Recognise us! The Unrepresented Nations & Peoples Organisation

Andrew Mueller
11 July 2005

They sound more like Monty Python sketches than sporting fixtures: football matches pitting the Chechen Republic of Ichkeria against Southern Cameroons,and West Papua versus South Moluccas. Yet these games occurred, in June 2005, in the yet more unlikely setting of The Hague, and they may – eventually – add up to the precursor of a small revolution in the geopolitical consciousness.

This four-team tournament (won, incidentally, by South Moluccas in a spirited 3-2 final against Ichkeria) was a curtain-raiser to the seventh general assembly of the Unrepresented Nations & Peoples Organisation (Unpo), a sort of un-UN for countries which, if the United Nations were a nightclub, would be rebuffed by the bouncers with a firm “your name’s not down, you’re not coming in”.

Despite the notable absence of solidarity and goodwill from the final – which might, by all accounts, have necessitated the deployment of some sort of international peacekeeping force had it gone to extra-time – the first Unpo Cup was judged a success. One of the resolutions agreed by the general assembly was the establishment of a full-scale World Cup for non-nations, an event which could result in some truly fantastical contests: Tatarstan vs Buryatia, Cabinda vs Nagaland, Kurdistan vs Somaliland, East Turkestan vs Circassia, Zanzibar vs Scania, Assyria vs Mapuche.

The Unpo general assembly on 24-26 June looked like any international summit: there was a circular arrangement of sombre delegates, most in suits, some in more exotic national dress, their flags arranged along the wall behind the conference chair.

It also sounded like any international summit, which is to say that a great deal of the deliberations was devoted to eye-watering procedural detail and speeches which could have benefited from rigorous, if not actually brutal, editing. The only immediately noticeable difference was that the flags were not the ones usually flying at such wingdings. These, instead, were the banners of those nationalities who, due to varying combinations of bad luck, betrayal, occupation, injustice, invasion, indifference and the whims of history, have missed out on the security and standing of statehood.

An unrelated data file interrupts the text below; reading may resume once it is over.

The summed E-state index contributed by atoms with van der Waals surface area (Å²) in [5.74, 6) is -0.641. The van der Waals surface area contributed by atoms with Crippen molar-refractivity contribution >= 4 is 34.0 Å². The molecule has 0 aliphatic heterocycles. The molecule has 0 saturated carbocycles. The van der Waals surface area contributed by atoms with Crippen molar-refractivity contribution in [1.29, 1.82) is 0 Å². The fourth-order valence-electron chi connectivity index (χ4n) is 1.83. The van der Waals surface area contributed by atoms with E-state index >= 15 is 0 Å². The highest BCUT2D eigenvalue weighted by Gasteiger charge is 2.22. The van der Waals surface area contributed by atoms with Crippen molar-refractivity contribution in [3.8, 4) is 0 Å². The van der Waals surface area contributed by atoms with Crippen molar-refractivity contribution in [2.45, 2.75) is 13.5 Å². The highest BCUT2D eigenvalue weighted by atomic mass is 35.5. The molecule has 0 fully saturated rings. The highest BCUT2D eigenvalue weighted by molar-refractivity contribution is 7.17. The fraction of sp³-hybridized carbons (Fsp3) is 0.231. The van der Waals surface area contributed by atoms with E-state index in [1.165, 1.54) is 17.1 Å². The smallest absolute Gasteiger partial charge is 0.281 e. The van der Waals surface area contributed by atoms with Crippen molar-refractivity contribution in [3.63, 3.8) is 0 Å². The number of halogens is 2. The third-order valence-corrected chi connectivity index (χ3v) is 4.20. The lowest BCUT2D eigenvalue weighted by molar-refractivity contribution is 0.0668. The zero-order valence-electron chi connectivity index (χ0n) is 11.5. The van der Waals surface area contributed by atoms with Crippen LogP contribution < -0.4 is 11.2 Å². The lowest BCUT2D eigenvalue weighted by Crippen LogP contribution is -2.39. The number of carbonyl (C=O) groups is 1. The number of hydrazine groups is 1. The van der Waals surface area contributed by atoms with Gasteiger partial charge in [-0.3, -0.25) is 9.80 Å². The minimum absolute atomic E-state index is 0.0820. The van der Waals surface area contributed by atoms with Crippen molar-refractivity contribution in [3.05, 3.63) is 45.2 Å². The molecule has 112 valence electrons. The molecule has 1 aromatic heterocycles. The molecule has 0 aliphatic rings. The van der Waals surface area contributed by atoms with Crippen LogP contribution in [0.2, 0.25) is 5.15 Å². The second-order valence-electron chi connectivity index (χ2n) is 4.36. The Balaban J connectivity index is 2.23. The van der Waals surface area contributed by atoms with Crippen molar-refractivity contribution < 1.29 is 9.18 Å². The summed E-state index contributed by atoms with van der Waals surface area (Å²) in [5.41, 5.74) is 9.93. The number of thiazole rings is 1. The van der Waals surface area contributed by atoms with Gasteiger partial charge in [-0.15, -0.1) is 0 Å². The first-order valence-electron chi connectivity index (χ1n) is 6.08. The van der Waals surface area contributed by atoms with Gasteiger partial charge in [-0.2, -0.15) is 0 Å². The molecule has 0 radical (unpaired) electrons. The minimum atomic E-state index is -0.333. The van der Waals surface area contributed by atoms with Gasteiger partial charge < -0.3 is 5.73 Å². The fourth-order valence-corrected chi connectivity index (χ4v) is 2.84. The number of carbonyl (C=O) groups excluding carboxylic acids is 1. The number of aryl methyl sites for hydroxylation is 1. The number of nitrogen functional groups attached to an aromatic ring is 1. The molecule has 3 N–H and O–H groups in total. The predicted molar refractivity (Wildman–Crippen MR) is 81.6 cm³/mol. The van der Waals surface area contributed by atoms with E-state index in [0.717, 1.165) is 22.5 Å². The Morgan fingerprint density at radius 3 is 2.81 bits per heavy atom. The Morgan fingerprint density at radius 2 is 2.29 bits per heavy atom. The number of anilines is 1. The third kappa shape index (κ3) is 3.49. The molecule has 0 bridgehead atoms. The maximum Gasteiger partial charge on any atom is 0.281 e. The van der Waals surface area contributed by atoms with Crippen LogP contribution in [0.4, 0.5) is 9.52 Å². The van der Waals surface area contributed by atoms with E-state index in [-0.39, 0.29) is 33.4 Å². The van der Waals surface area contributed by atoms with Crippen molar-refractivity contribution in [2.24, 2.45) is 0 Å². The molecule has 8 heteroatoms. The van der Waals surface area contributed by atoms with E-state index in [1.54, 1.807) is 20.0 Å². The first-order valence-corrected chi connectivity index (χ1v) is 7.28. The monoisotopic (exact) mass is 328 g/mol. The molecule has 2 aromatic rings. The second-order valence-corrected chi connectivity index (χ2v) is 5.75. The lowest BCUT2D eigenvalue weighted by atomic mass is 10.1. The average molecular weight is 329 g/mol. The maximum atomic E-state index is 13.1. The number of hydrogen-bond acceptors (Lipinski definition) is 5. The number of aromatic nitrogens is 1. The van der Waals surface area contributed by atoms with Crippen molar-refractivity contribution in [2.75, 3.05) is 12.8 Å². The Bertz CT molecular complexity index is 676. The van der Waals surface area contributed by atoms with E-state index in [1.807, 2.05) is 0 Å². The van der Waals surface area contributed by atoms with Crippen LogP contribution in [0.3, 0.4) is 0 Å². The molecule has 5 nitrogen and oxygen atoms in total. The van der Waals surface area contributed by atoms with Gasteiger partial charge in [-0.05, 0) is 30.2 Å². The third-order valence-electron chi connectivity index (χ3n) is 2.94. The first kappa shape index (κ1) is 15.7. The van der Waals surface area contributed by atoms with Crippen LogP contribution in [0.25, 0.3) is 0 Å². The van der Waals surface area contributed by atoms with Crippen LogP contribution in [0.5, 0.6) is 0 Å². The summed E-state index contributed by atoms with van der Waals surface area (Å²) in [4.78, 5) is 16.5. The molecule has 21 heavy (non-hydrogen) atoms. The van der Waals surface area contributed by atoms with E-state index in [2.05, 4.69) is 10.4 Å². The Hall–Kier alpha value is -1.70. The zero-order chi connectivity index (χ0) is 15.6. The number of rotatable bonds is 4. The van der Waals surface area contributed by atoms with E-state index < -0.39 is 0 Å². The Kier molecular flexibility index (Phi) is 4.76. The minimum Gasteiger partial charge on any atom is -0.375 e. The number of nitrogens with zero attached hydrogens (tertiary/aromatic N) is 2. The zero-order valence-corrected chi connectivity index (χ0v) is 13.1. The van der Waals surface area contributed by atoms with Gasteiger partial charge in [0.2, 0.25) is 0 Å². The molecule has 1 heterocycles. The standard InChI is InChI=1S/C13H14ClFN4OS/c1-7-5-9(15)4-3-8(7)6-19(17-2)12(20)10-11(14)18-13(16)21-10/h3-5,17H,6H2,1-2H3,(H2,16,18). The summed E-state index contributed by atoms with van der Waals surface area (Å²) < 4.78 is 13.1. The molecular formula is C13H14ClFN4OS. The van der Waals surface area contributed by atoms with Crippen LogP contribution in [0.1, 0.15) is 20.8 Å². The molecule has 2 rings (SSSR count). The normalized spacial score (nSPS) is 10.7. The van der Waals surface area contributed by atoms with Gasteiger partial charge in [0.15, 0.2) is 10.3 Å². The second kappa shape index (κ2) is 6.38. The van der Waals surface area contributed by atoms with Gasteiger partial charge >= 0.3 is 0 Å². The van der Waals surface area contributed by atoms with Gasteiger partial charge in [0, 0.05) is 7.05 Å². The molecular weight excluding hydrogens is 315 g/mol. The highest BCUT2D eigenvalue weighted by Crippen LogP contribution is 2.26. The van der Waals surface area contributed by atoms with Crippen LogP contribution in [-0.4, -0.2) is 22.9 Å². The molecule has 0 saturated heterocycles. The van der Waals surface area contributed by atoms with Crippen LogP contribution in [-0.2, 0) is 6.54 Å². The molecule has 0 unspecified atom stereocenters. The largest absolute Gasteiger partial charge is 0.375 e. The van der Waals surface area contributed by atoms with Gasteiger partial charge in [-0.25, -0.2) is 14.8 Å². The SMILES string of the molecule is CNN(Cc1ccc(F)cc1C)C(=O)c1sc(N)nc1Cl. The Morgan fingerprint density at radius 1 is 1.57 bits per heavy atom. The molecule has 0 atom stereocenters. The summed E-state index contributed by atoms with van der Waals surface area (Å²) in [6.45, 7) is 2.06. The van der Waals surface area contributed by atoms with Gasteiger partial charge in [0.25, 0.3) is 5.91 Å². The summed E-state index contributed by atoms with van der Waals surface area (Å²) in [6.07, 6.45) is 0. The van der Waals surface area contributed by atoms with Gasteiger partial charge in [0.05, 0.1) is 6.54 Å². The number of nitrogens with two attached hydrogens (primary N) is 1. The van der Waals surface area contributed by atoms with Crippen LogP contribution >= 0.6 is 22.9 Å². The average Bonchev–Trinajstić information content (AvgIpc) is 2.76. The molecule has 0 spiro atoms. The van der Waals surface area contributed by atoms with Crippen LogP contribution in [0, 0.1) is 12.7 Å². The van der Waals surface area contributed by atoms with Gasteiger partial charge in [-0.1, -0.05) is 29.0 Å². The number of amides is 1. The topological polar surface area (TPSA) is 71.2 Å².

The anguish of the invisible

Some of the entities represented by these flags of the Unpo delegations were entrancingly obscure: aside from the above-mentioned, there were representatives from Chuvash, Abkhazia, Aceh, Khmer Krom, and the Buffalo River Dene Nation, an Indian community in Canada.

A couple are reasonably well-known: Kosova (Kosovo), which was bombed into a limbo of semi-independence from Serbia by Nato in 1999; Tibet, which has become a popular cause among actors, rock groups and others whose likelihood of being able to point to Tibet on a map would seem a poor bet. Another is a full-fledged first-world powerhouse: Taiwan, owner of the world’s 17th-largest economy and a formidable modern military.

There were also a couple of delegations clamouring for entry to this club for peoples with nowhere else to go: Baluchistan and Talish, both of whom reacted to their formal admissions to the Unpo with a delight which was genuinely moving.